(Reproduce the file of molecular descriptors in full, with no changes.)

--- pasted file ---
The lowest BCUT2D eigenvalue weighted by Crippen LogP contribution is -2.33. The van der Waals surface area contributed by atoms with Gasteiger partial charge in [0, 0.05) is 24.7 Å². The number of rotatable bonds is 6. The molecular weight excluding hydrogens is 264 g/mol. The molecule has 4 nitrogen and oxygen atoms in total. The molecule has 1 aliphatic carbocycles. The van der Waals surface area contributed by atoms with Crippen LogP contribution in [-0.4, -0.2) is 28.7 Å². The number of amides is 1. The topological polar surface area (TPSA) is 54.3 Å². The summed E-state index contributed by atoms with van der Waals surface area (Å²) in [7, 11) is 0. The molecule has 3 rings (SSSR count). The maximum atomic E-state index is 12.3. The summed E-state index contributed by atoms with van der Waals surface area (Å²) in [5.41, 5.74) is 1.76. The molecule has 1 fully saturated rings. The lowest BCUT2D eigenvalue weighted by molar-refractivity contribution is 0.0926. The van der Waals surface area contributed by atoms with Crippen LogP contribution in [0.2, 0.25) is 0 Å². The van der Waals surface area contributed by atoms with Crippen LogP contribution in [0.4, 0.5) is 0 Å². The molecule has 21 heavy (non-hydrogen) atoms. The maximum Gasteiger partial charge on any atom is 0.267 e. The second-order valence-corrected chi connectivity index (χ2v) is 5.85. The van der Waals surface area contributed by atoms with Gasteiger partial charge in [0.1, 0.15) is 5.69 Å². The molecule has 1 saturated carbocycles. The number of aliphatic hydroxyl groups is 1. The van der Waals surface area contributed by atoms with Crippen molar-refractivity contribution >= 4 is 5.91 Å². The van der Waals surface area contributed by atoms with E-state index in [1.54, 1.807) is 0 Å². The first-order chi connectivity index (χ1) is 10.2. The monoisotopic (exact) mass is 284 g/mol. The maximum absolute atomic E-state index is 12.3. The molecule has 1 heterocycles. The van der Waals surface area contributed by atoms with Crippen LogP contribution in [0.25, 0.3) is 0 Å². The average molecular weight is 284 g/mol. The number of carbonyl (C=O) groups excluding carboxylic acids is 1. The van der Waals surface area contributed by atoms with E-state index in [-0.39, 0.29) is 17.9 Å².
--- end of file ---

The lowest BCUT2D eigenvalue weighted by Crippen LogP contribution is -2.33. The van der Waals surface area contributed by atoms with Gasteiger partial charge in [0, 0.05) is 24.7 Å². The number of rotatable bonds is 6. The molecular weight excluding hydrogens is 264 g/mol. The molecule has 4 nitrogen and oxygen atoms in total. The molecule has 1 aliphatic carbocycles. The van der Waals surface area contributed by atoms with Crippen LogP contribution in [-0.4, -0.2) is 28.7 Å². The number of amides is 1. The topological polar surface area (TPSA) is 54.3 Å². The summed E-state index contributed by atoms with van der Waals surface area (Å²) in [7, 11) is 0. The molecule has 3 rings (SSSR count). The maximum atomic E-state index is 12.3. The summed E-state index contributed by atoms with van der Waals surface area (Å²) in [5.41, 5.74) is 1.76. The molecule has 1 fully saturated rings. The lowest BCUT2D eigenvalue weighted by molar-refractivity contribution is 0.0926. The van der Waals surface area contributed by atoms with Crippen LogP contribution in [0.2, 0.25) is 0 Å². The van der Waals surface area contributed by atoms with Crippen LogP contribution in [0.4, 0.5) is 0 Å². The molecule has 21 heavy (non-hydrogen) atoms. The maximum Gasteiger partial charge on any atom is 0.267 e. The second-order valence-corrected chi connectivity index (χ2v) is 5.85. The van der Waals surface area contributed by atoms with Gasteiger partial charge in [0.1, 0.15) is 5.69 Å². The molecule has 1 saturated carbocycles. The number of aliphatic hydroxyl groups is 1. The van der Waals surface area contributed by atoms with Crippen molar-refractivity contribution >= 4 is 5.91 Å². The van der Waals surface area contributed by atoms with E-state index in [1.54, 1.807) is 0 Å². The first-order chi connectivity index (χ1) is 10.2. The monoisotopic (exact) mass is 284 g/mol. The maximum absolute atomic E-state index is 12.3. The molecule has 1 heterocycles. The van der Waals surface area contributed by atoms with Crippen LogP contribution in [0.25, 0.3) is 0 Å². The average molecular weight is 284 g/mol. The number of carbonyl (C=O) groups excluding carboxylic acids is 1. The van der Waals surface area contributed by atoms with E-state index in [-0.39, 0.29) is 17.9 Å².